Unfortunately the construction of the models is unclear to me. We seem to have two choices; the naive approach is to choose a single dividing sequence $$(\varphi(v,b_\alpha))_{\alpha<\kappa^+}$$ at the onset, say over $$\emptyset$$, and then try to construct the desired models with this dividing sequence fixed. I run into problems with this approach, however. Constructing $$M_0$$ is fine; we can use, eg, exercise 7.1.1. of Tent and Ziegler to find a model $$M_0$$ such that $$\varphi(v,b_0)$$ divides over $$M_0$$. (This is just an application of the "standard lemma" on indiscernible sequences.) However, I struggle with the higher stages:

For simplicity, I focus on constructing $$M_1$$, which is representative of the problem I'm having in the general case too. We know that $$\varphi(v,b_1)$$ divides over $$b_0$$, and that $$\varphi(v,b_0)$$ divides over $$M_0$$. If we could show that $$\varphi(v,b_1)$$ divides over $$\{b_0\}\cup M_0$$, we would then be done; we could find $$\mathcal{I}$$ an $$M_0\cup\{b_0\}$$-indiscernible sequence such that $$b_1\in\mathcal{I}$$ and $$(\varphi(v,b))_{b\in\mathcal{I}}$$ is $$k$$-inconsistent, and then use (the argument of) exercise 7.1.1. to find a model $$M_1\succeq M_0$$ such that $$b_1\in M_1$$ and such that $$\mathcal{I}$$ remains indiscernible over $$M_1$$. Then $$\varphi(v,b_1)$$ would divide over $$M_1$$, witnessed by $$\mathcal{I}$$, as desired. However, I'm not convinced that $$\varphi(v,b_1)$$ will divide over $$\{b_0\}\cup M_0$$ in general... to show such a thing, we'd want to use a sort of transitivity property of the following shape:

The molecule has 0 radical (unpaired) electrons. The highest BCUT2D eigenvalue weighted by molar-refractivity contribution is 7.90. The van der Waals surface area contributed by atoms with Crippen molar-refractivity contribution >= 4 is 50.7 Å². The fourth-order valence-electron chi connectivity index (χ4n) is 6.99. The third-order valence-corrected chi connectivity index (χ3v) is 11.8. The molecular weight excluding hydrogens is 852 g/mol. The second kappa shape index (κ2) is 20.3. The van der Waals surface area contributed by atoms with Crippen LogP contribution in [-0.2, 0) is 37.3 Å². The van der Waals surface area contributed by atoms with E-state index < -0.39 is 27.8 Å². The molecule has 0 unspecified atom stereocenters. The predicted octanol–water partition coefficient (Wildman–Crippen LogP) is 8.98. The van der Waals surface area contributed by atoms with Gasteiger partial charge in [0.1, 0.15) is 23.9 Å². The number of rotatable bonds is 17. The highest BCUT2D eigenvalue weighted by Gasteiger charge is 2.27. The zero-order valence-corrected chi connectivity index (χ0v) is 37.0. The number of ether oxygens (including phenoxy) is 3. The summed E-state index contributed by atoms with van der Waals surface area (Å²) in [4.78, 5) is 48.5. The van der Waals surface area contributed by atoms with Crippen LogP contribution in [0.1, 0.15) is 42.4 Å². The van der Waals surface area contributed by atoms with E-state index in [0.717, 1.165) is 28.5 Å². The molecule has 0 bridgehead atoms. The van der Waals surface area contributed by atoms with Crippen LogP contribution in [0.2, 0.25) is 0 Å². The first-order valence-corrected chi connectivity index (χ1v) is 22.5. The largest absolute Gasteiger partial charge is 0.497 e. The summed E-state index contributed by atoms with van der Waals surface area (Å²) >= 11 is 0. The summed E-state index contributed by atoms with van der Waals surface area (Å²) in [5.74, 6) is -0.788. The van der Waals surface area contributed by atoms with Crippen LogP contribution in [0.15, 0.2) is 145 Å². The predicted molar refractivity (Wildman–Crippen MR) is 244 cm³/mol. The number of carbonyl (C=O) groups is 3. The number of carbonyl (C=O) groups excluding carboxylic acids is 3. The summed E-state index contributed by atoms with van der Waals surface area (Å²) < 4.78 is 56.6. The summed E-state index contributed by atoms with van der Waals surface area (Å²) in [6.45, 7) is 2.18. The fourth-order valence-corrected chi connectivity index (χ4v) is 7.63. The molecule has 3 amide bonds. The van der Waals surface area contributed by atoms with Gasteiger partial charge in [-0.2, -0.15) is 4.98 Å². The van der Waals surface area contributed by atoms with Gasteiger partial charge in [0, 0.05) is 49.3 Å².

If $$\varphi(v,b)$$ divides over $$\{a\}$$, and $$\varphi(v,a)$$ divides over $$X$$, then $$\varphi(v,b)$$ divides over $$X\cup\{a\}$$. (Subject to some appropriate conditions on $$X$$, $$a$$, and $$b$$, eg that $$\varphi(v,a)\wedge\varphi(v,b)$$ is consistent.)

However, this is of different form than all the transitivity properties of dividing that we've proved so far; for instance, in exercise 7.1.7. we showed that

If $$\operatorname{tp}(a/X\cup\{b\})$$ does not divide over $$X$$, and $$\varphi(v,b)$$ divides over $$X$$, then $$\varphi(v,b)$$ divides over $$X\cup\{a\}$$.